Just finished an extensive reconditioning...... Upon arrival: nice, clean example.....very good floors and body, older BRG paint, fairly new deep brownish tan interior, wood dashboard, wood steering wheel, strong desmogged engine, Weber carb improved manifolding, good top, Minilite wheels, unusually strong performance.....nice car. BUT, alas, typical of a 'rubber bumper car.' LOTS of strong points....improved dash with bigger gauges, servo assist disc brakes, front and rear sway bars, superior ride, thoroughly undercoated, comfortable, reliable, electronic ignition, electric radiator cooling fans, really the best of the MGB line of cars. BUT, those heavy and ugly front and rear bumpers, raised up on its suspension with negative effects on handling. Ugh. But not for long....... Now, finished a complete, professional chrome bumper conversion, lowered to early ride height, eliminated the less than attractive side lights. A lot of work but worth it. And on this car, really worth it as it has perfect working overdrive giving quiet, refined cruising and improved fuel economy. Perfect floors with no sign of rust or repair. AND....just converted the car to wire wheels with all new splined hubs, hardware, and new chrome knock offs. Now finished, in many ways, the best all around MGB. We painted the car in a darker BRG, did the engine bay, door jambs, under the hood and trunk, looks great. Has a stereo/CD, boot cover, trunk carpet, wood wheel, done and ready for delivery.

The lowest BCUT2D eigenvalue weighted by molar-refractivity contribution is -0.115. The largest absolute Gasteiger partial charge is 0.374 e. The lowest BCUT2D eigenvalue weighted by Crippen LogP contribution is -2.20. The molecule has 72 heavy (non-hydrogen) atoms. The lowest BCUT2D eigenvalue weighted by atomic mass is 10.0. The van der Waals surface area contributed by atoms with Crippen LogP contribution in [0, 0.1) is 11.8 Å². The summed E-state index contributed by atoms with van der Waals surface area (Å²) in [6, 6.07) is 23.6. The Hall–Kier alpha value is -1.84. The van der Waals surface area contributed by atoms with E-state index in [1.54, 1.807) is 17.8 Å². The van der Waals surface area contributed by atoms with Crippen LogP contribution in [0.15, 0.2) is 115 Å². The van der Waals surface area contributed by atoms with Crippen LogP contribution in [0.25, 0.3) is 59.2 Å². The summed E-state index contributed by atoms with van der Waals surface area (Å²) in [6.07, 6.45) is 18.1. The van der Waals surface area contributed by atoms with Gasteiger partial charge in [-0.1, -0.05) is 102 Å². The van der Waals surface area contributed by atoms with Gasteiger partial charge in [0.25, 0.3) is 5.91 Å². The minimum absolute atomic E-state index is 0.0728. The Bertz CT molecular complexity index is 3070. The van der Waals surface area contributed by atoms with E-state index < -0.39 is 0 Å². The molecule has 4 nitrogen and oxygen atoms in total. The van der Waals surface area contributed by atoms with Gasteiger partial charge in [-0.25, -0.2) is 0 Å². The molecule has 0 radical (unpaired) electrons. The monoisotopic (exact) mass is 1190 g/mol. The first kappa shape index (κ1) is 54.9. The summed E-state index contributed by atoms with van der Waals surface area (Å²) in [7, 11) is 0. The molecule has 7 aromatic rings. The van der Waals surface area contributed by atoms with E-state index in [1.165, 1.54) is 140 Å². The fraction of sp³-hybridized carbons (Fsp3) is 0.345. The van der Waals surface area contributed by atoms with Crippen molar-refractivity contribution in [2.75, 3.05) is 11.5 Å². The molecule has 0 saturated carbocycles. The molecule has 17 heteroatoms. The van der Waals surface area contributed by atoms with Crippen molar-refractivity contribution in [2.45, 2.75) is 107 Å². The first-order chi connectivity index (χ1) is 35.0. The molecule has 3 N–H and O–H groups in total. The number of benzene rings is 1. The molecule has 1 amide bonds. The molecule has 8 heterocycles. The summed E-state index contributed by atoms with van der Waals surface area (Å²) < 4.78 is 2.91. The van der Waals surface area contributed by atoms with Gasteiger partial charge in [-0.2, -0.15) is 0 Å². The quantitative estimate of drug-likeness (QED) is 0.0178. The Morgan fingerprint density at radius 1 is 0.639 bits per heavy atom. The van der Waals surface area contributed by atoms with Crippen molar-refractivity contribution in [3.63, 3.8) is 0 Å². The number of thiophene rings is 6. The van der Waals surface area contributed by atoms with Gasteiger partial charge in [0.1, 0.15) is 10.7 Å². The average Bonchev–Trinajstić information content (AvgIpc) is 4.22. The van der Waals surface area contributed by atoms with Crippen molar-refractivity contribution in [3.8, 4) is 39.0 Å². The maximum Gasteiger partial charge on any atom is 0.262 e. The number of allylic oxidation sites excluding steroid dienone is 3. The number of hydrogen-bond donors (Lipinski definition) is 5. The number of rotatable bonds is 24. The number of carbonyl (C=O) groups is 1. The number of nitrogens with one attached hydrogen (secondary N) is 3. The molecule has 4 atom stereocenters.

This 1963 model was in storage for 35 years, but has been nicely restored and driven only 51,000 miles since new
By the mid-1970s, the MGB was getting long in the tooth. The sports car had grown heavier due to DOT crash regulations.
Each week, The Daily News @ ClassicCars.com staff gets together for a meeting.
I owned two MGBs long ago — a spanking new ’78 and an old ’73 — but both were gone from me by the year 1985.
The classic MGB has always been an attractive and affordable choice for sports-car fans, but with one complaint: it could use more power.
When the talk turns to affordable classic sports cars, the first one considered is often the MGB, Britain’s most-successful roadster.
Extremely popular in its day, the MGB of Great Britain has never had great value as a collector car.
MG is the moniker for “Morris Garages” of Oxford, England, which began in 1924 or 1925 at a dealer of Morris brand vehicles.
Pick of the Day driven less than 80,000 miles since new